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Previous fMRI observations have suggested increased task-related activation of the ipsilateral cerebral motor cortex in patients recovering from stroke. This is generally taken to infer an increased output from this area, although the functional relevance of this has been questioned. Here, we use directed EEG coherence to reveal whether there is increased informational flow from the ipsilateral motor cortex following motor stroke, and through correlation with degree of recovery, establish that this pattern of activity is associated with limited functional improvement. Unrecovered (n = 14), recovered (n = 11) patients and healthy subjects (n = 16) performed an isometric grip task with either hand that corresponded to 25% of individual maximum force, while EEG was recorded. For unrecovered stroke patients, most task-related information flow between the sensorimotor cortices in the low beta band of the EEG came from the ipsilateral (undamaged) hemisphere during grip with the affected hand. This was not the case when they gripped with their unaffected hand, when cortical activity was driven from the contralateral sensorimotor cortex. The latter pattern was also seen in recovered patients and controls. These findings suggest a functional role for the ipsilateral hemisphere in organizing movement of the impaired limb following stroke, but only in those patients that do not make a good functional recovery. Patients making a fuller recovery organize movement-related cortical activity from the hemisphere contralateral to movement.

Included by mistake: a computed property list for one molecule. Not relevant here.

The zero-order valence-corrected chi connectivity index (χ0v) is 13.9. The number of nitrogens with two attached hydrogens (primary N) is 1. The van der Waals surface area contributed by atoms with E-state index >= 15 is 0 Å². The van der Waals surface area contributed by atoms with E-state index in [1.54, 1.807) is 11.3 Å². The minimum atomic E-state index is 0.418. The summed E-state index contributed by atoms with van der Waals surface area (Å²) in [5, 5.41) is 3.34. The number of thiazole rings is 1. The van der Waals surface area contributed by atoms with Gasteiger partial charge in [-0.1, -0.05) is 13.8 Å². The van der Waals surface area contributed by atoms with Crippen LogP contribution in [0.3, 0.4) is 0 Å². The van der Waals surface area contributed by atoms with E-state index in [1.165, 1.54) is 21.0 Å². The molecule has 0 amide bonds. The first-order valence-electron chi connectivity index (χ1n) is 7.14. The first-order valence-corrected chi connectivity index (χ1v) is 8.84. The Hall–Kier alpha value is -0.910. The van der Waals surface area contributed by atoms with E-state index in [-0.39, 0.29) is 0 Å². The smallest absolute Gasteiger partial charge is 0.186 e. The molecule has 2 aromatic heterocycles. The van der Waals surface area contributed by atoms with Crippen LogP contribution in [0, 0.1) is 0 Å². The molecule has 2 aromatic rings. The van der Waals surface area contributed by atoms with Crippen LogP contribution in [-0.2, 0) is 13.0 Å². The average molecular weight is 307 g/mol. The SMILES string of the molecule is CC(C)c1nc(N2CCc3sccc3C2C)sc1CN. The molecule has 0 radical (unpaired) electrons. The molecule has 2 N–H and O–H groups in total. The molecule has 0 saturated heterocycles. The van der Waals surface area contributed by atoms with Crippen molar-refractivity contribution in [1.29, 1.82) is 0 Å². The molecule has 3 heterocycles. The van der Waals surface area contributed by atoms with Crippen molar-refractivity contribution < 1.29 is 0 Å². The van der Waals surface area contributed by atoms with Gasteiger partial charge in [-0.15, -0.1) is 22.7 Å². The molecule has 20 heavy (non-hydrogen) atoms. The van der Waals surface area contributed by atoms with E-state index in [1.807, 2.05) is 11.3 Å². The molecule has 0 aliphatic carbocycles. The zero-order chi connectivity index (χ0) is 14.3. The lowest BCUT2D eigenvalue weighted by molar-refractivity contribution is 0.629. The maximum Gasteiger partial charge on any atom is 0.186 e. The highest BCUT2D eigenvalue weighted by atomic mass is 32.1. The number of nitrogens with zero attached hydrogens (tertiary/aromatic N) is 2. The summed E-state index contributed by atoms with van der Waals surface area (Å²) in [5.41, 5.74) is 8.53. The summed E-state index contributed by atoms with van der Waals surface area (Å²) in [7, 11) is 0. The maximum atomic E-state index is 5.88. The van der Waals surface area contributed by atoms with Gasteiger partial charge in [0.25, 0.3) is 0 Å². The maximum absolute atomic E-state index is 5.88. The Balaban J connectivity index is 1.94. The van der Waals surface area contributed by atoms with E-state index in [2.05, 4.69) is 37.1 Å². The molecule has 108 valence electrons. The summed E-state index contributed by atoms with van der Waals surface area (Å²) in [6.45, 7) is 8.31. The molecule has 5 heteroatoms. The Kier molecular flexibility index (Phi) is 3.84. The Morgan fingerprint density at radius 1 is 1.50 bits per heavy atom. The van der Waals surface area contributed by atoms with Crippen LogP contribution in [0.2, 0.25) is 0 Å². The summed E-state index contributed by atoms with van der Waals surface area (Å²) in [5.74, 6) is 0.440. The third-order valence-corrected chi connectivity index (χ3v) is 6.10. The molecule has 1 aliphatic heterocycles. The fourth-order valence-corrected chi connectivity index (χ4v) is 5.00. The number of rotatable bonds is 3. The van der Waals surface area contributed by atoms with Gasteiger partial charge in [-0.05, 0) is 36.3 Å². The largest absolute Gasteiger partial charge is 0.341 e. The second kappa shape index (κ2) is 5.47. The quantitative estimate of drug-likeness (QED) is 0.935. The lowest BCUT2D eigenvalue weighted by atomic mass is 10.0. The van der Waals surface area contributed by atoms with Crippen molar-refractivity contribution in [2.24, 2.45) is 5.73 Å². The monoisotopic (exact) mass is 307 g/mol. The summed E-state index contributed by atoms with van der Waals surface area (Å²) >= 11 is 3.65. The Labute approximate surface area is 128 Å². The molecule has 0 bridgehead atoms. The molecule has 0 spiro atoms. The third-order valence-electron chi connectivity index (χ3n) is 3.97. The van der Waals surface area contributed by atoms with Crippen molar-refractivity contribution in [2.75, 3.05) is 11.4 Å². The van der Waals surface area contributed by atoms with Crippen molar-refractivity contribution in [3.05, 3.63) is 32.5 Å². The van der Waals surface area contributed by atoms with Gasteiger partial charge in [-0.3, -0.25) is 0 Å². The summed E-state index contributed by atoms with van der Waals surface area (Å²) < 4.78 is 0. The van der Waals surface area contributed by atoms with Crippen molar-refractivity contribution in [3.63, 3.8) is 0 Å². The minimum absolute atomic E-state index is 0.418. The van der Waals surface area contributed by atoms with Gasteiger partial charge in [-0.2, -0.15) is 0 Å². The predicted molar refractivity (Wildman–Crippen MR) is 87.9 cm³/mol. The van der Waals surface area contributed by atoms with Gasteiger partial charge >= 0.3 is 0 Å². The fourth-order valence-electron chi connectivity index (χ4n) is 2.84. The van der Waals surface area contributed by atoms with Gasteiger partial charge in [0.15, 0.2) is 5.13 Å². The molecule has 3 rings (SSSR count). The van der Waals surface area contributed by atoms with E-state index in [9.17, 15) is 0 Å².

Original publication




Journal article


Exp Neurol

Publication Date





425 - 432


Adolescent, Adult, Aged, Child, Electroencephalography, Female, Functional Laterality, Hand, Hand Strength, Humans, Male, Middle Aged, Motor Cortex, Movement, Neuronal Plasticity, Recovery of Function, Stroke